Pre-interview screening is for the purpose of eliminating obviously unqualified applicants, thus saving the time of interviewers and applicants. The applicant is provided information about the company and general details about selling positions in it—a well-prepared recruiting brochure does this effectively and does not require an employee’s time for anything other than to hand it to the applicant. Also most companies ask applicants to complete interview application forms, which obtain information on the applicant’s basic qualifications, education, experience, health, and the like. No interview application form should be longer than two pages, and the applicant should be able to complete it in a few minutes. The interview application form fulfills its mission if it enables management to detect the presence or absence of predetermined minimum qualifications. Applicants not possessing these minimum qualifications do not receive appointments for interviews. The preliminary interview can be handled by a low-paid clerk or secretary, so this is generally the lowest-cost selection step.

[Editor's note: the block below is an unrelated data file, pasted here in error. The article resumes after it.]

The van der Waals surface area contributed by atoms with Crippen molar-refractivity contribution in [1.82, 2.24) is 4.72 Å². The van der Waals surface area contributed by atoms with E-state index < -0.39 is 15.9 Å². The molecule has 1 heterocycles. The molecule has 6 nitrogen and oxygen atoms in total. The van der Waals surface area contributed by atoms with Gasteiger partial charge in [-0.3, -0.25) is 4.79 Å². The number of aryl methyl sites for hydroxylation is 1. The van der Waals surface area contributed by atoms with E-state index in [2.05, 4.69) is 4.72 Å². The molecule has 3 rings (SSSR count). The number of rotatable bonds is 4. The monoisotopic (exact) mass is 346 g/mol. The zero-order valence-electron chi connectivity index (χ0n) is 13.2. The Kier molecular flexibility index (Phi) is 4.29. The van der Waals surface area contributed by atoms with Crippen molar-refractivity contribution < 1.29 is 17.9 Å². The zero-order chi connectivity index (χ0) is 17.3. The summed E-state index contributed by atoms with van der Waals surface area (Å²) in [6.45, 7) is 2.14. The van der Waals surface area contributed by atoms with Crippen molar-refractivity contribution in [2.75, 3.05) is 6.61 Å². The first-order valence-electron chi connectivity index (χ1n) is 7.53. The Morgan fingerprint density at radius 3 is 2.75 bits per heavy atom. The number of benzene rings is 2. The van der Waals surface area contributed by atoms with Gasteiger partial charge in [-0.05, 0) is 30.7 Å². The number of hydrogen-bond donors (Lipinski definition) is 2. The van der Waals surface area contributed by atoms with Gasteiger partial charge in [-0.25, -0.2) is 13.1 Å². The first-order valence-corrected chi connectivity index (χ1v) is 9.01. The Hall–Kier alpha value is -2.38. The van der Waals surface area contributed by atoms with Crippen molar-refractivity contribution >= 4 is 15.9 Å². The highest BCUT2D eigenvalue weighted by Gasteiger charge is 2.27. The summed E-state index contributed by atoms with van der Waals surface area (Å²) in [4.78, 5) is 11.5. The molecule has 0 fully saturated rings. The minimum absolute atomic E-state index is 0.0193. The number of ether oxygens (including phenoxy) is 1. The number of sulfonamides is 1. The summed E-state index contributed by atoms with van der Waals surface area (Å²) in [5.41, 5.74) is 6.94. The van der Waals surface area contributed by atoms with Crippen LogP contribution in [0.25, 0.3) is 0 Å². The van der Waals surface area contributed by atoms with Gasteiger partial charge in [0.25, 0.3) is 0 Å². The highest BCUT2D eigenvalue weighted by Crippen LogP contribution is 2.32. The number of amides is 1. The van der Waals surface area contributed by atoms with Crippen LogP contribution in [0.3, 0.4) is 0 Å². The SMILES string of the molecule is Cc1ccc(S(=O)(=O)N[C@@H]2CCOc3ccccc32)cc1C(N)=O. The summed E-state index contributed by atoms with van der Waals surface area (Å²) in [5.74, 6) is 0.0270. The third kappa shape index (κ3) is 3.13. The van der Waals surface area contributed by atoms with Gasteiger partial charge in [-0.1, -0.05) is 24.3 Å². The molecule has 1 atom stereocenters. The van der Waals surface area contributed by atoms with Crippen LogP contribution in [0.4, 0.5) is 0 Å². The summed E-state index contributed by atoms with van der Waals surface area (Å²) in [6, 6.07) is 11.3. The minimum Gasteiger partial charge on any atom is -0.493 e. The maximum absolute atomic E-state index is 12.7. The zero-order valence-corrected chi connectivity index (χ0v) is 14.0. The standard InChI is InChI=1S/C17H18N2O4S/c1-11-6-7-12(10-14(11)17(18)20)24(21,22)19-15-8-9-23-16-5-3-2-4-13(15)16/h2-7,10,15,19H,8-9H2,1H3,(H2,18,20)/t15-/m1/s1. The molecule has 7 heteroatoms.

The preliminary interview is short, perhaps no more than twenty minutes. Questions about the company and the job are answered while the company employee determines whether the applicant meets minimum qualifications. If this hurdle is passed and the applicant expresses interest, he or she is asked to fill out a formal application form, and an appointment is made for one or more formal interviews.
Source: Richard R. Still, Edward W. Cundliff, Normal A. P Govoni, Sandeep Puri (2017), Sales and Distribution Management: Decisions, Strategies, and Cases, Pearson; Sixth edition.